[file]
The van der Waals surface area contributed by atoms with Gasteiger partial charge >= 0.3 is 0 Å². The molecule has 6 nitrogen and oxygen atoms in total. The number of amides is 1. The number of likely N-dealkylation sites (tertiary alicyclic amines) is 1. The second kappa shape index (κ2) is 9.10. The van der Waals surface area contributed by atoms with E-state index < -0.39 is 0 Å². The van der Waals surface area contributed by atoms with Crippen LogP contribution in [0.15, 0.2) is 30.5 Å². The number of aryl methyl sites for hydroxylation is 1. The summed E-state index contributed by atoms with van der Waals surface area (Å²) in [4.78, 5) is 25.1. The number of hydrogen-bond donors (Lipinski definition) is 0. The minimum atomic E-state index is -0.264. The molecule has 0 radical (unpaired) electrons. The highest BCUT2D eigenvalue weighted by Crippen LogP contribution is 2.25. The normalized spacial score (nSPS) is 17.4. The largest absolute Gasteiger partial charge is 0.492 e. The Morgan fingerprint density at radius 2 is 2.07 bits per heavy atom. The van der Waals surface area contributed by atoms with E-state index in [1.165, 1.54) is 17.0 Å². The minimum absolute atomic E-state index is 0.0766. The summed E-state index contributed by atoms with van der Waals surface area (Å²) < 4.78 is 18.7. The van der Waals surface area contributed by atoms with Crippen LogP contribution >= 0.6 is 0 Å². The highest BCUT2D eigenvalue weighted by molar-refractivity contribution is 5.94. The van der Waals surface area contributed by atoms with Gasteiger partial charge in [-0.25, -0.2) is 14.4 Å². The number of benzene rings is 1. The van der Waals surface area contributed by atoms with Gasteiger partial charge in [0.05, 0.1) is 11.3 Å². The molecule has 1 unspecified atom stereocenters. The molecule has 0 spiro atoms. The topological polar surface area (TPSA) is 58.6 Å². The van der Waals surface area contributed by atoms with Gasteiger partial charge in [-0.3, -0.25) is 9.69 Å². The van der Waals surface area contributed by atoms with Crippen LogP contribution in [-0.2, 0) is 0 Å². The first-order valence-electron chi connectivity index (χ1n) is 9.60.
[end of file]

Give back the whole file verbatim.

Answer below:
The van der Waals surface area contributed by atoms with Gasteiger partial charge >= 0.3 is 0 Å². The molecule has 6 nitrogen and oxygen atoms in total. The number of amides is 1. The number of likely N-dealkylation sites (tertiary alicyclic amines) is 1. The second kappa shape index (κ2) is 9.10. The van der Waals surface area contributed by atoms with E-state index < -0.39 is 0 Å². The van der Waals surface area contributed by atoms with Crippen LogP contribution in [0.15, 0.2) is 30.5 Å². The number of aryl methyl sites for hydroxylation is 1. The summed E-state index contributed by atoms with van der Waals surface area (Å²) in [4.78, 5) is 25.1. The number of hydrogen-bond donors (Lipinski definition) is 0. The minimum atomic E-state index is -0.264. The molecule has 0 radical (unpaired) electrons. The highest BCUT2D eigenvalue weighted by Crippen LogP contribution is 2.25. The normalized spacial score (nSPS) is 17.4. The largest absolute Gasteiger partial charge is 0.492 e. The Morgan fingerprint density at radius 2 is 2.07 bits per heavy atom. The van der Waals surface area contributed by atoms with E-state index in [1.165, 1.54) is 17.0 Å². The minimum absolute atomic E-state index is 0.0766. The summed E-state index contributed by atoms with van der Waals surface area (Å²) < 4.78 is 18.7. The van der Waals surface area contributed by atoms with Crippen LogP contribution >= 0.6 is 0 Å². The highest BCUT2D eigenvalue weighted by molar-refractivity contribution is 5.94. The van der Waals surface area contributed by atoms with Gasteiger partial charge in [-0.25, -0.2) is 14.4 Å². The number of benzene rings is 1. The van der Waals surface area contributed by atoms with Gasteiger partial charge in [0.05, 0.1) is 11.3 Å². The molecule has 1 unspecified atom stereocenters. The molecule has 0 spiro atoms. The topological polar surface area (TPSA) is 58.6 Å². The van der Waals surface area contributed by atoms with Gasteiger partial charge in [-0.3, -0.25) is 9.69 Å². The van der Waals surface area contributed by atoms with Crippen LogP contribution in [-0.2, 0) is 0 Å². The first-order valence-electron chi connectivity index (χ1n) is 9.60.